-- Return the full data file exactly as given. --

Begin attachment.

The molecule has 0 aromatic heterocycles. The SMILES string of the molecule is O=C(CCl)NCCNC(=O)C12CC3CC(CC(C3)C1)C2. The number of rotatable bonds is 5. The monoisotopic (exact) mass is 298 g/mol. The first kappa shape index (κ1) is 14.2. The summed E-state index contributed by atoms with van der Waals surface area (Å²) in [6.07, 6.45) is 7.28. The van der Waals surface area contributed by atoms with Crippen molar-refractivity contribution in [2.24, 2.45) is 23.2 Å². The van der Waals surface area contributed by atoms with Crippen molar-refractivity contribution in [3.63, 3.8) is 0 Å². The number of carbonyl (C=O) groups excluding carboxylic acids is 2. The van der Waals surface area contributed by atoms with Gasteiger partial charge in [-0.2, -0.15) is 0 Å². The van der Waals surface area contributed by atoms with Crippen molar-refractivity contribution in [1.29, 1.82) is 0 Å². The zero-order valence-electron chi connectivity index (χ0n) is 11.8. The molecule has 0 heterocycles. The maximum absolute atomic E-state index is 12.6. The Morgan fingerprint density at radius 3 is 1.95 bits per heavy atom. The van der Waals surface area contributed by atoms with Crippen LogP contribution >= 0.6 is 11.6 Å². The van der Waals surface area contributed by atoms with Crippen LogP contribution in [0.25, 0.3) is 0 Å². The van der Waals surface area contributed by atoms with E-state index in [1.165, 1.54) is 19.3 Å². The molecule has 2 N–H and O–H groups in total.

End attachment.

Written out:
The molecule has 0 aromatic heterocycles. The SMILES string of the molecule is O=C(CCl)NCCNC(=O)C12CC3CC(CC(C3)C1)C2. The number of rotatable bonds is 5. The monoisotopic (exact) mass is 298 g/mol. The first kappa shape index (κ1) is 14.2. The summed E-state index contributed by atoms with van der Waals surface area (Å²) in [6.07, 6.45) is 7.28. The van der Waals surface area contributed by atoms with Crippen molar-refractivity contribution in [2.24, 2.45) is 23.2 Å². The van der Waals surface area contributed by atoms with Crippen molar-refractivity contribution in [3.63, 3.8) is 0 Å². The number of carbonyl (C=O) groups excluding carboxylic acids is 2. The van der Waals surface area contributed by atoms with Gasteiger partial charge in [-0.2, -0.15) is 0 Å². The van der Waals surface area contributed by atoms with Crippen molar-refractivity contribution in [1.29, 1.82) is 0 Å². The zero-order valence-electron chi connectivity index (χ0n) is 11.8. The molecule has 0 heterocycles. The maximum absolute atomic E-state index is 12.6. The Morgan fingerprint density at radius 3 is 1.95 bits per heavy atom. The van der Waals surface area contributed by atoms with Crippen LogP contribution >= 0.6 is 11.6 Å². The van der Waals surface area contributed by atoms with Crippen LogP contribution in [0.25, 0.3) is 0 Å². The van der Waals surface area contributed by atoms with E-state index in [1.165, 1.54) is 19.3 Å². The molecule has 2 N–H and O–H groups in total.